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The books chronological approach works really well, developing the story right from 1914, through to the following years of the war, right up to 1918. A further section gives detail on the Argonne Forest in the Second World War, and beyond, as well as providing a travel guide, and bibliography... The book is interspersed with maps throughout. The last section of the book provides a great travel guide, complimenting the wide coverage of book, going through some key areas to visit in the area.Jon Sandison
What makes this book particularly worth reading are the ongoing descriptions of the home front: London's social life and suffering, rationing, feelings of desperation, fatigue, German bombing, the women casualties in France, bacterial infections, and the onslaught of the flu that possibly killed six times as many as the Great War did. These are aspects of the Great War rarely discussed in other texts.Roads to the Great War
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Podcast review, click here to listenThe Battles of the First World War Podcast
This is an excellent book about one particular area during the First World War, the Argonne Forest. The book doesn’t cover the American or one side of the participants but it also covers the French forces too. It was actually nice to just read the book about one particular area, like being able to view in a microcosm. The book cleverly looks at the various battles that took place through the eyes of individuals such as Erwin Rommel and even the authors’ Great Uncle. It was nice to learn about certain snippets of information that happened with various allies, such as just like the explosive bombs that took place and would have killed a large number of men, but the craters of those explosions still exist today. As well as the writing the book also contains a number of maps, photographs, pictures all of which are brilliant especially in the first half of the book. The book is also separated into years for each chapter which helps separate out the stories and the battles for each allied force. A really good book to read and I would happily recommend this.UK Historian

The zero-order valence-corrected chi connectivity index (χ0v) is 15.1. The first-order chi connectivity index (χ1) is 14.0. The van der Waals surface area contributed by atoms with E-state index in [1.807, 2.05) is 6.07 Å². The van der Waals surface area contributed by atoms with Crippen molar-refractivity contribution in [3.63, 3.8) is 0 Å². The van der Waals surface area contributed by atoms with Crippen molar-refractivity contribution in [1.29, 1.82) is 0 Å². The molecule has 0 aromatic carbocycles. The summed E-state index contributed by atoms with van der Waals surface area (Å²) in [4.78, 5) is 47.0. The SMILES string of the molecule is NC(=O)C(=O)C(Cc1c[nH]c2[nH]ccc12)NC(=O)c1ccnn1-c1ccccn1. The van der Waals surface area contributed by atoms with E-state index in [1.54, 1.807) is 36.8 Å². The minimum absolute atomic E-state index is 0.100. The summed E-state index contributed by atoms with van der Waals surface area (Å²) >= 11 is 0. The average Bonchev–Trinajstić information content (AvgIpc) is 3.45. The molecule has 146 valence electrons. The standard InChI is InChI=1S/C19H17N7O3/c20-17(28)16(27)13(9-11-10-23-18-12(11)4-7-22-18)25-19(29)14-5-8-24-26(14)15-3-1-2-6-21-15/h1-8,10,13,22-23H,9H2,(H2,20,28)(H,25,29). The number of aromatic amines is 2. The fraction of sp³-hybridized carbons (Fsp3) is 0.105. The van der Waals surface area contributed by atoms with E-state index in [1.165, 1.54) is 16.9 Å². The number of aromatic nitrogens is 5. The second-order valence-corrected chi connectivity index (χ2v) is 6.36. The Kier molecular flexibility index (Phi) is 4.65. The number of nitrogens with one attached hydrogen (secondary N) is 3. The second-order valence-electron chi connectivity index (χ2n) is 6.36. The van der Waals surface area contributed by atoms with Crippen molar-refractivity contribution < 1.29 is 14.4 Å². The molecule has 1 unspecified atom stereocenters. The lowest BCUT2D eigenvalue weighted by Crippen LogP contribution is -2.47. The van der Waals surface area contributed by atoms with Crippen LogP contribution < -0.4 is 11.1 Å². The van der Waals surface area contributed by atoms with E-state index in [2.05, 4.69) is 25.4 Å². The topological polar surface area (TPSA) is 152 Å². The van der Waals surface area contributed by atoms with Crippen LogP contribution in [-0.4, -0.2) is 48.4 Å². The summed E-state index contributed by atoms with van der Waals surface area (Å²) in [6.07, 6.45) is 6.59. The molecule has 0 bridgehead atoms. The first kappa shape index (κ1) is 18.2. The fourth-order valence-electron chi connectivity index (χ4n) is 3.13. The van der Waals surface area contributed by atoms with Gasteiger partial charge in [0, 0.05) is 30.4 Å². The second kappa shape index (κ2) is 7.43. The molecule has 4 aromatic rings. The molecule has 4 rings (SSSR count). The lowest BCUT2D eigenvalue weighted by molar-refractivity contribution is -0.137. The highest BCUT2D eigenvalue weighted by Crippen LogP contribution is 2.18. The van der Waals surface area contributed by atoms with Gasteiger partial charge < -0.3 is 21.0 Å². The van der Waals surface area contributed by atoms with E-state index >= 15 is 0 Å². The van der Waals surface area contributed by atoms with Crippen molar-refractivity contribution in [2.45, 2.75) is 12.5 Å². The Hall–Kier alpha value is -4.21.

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As featured byHereford Times, 14th January 2021
Article: ‘George, a driving force of First World War, died mysteriously on boat home’ as featured byLondon News Online, 8th January 2021
Article, Mercury Man: Telling the story of Uncle Bob and the First World War as featured by853 London, 19th December 2020
Article: Old shoe box is inspiration for WW1 book on ‘great uncle Bob’, words by Neil FatkinThe News (Portsmouth), 6th January 2021
Click here to view the article online
This is a good narrative history of the Argonne Front covering the whole of the Great War and not just focussing on the American effort. It benefits from the inclusion of the story of the author’s great uncle who, being overage for front line service in the British Army, volunteered for the French Foreign Legion with which he served in the Argonne in the early part of the war. The book is a good description of the actions on the Argonne Front. The maps are good and the images are relevant.Michael McCarthy
Michael McCarthy. Battlefield Guide